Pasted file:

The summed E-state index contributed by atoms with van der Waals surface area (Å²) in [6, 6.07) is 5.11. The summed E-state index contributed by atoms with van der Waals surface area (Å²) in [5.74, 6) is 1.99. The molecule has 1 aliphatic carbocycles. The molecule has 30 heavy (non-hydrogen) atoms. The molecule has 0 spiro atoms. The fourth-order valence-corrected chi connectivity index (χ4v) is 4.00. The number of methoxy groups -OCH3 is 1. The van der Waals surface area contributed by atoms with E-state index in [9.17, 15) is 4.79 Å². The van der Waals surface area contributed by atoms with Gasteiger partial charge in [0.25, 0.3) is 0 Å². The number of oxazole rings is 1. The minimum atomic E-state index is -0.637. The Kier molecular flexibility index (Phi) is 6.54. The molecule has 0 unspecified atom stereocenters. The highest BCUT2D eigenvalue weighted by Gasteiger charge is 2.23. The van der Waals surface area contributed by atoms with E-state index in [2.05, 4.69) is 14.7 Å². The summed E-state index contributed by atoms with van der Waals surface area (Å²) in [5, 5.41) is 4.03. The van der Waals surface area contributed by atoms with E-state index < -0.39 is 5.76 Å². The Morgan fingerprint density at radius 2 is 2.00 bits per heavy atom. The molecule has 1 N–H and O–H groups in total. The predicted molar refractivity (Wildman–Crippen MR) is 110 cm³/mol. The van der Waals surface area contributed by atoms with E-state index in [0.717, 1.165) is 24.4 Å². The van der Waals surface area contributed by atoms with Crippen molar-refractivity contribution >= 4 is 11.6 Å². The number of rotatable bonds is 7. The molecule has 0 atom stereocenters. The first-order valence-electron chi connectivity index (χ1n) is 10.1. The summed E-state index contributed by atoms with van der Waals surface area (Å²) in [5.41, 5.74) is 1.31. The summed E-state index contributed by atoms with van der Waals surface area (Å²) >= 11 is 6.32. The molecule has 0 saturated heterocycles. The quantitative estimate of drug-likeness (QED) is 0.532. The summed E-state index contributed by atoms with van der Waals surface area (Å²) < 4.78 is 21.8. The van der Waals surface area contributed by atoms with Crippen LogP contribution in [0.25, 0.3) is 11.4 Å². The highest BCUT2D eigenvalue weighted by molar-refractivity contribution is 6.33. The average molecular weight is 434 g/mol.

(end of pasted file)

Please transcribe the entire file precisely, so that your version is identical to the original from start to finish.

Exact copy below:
The summed E-state index contributed by atoms with van der Waals surface area (Å²) in [6, 6.07) is 5.11. The summed E-state index contributed by atoms with van der Waals surface area (Å²) in [5.74, 6) is 1.99. The molecule has 1 aliphatic carbocycles. The molecule has 30 heavy (non-hydrogen) atoms. The molecule has 0 spiro atoms. The fourth-order valence-corrected chi connectivity index (χ4v) is 4.00. The number of methoxy groups -OCH3 is 1. The van der Waals surface area contributed by atoms with E-state index in [9.17, 15) is 4.79 Å². The van der Waals surface area contributed by atoms with Gasteiger partial charge in [0.25, 0.3) is 0 Å². The number of oxazole rings is 1. The minimum atomic E-state index is -0.637. The Kier molecular flexibility index (Phi) is 6.54. The molecule has 0 unspecified atom stereocenters. The highest BCUT2D eigenvalue weighted by Gasteiger charge is 2.23. The van der Waals surface area contributed by atoms with E-state index in [2.05, 4.69) is 14.7 Å². The summed E-state index contributed by atoms with van der Waals surface area (Å²) in [5, 5.41) is 4.03. The van der Waals surface area contributed by atoms with E-state index < -0.39 is 5.76 Å². The Morgan fingerprint density at radius 2 is 2.00 bits per heavy atom. The molecule has 1 N–H and O–H groups in total. The predicted molar refractivity (Wildman–Crippen MR) is 110 cm³/mol. The van der Waals surface area contributed by atoms with E-state index in [0.717, 1.165) is 24.4 Å². The van der Waals surface area contributed by atoms with Crippen molar-refractivity contribution >= 4 is 11.6 Å². The number of rotatable bonds is 7. The molecule has 0 atom stereocenters. The first-order valence-electron chi connectivity index (χ1n) is 10.1. The summed E-state index contributed by atoms with van der Waals surface area (Å²) in [5.41, 5.74) is 1.31. The summed E-state index contributed by atoms with van der Waals surface area (Å²) >= 11 is 6.32. The molecule has 0 saturated heterocycles. The quantitative estimate of drug-likeness (QED) is 0.532. The summed E-state index contributed by atoms with van der Waals surface area (Å²) < 4.78 is 21.8. The van der Waals surface area contributed by atoms with Crippen LogP contribution in [0.25, 0.3) is 11.4 Å². The highest BCUT2D eigenvalue weighted by molar-refractivity contribution is 6.33. The average molecular weight is 434 g/mol.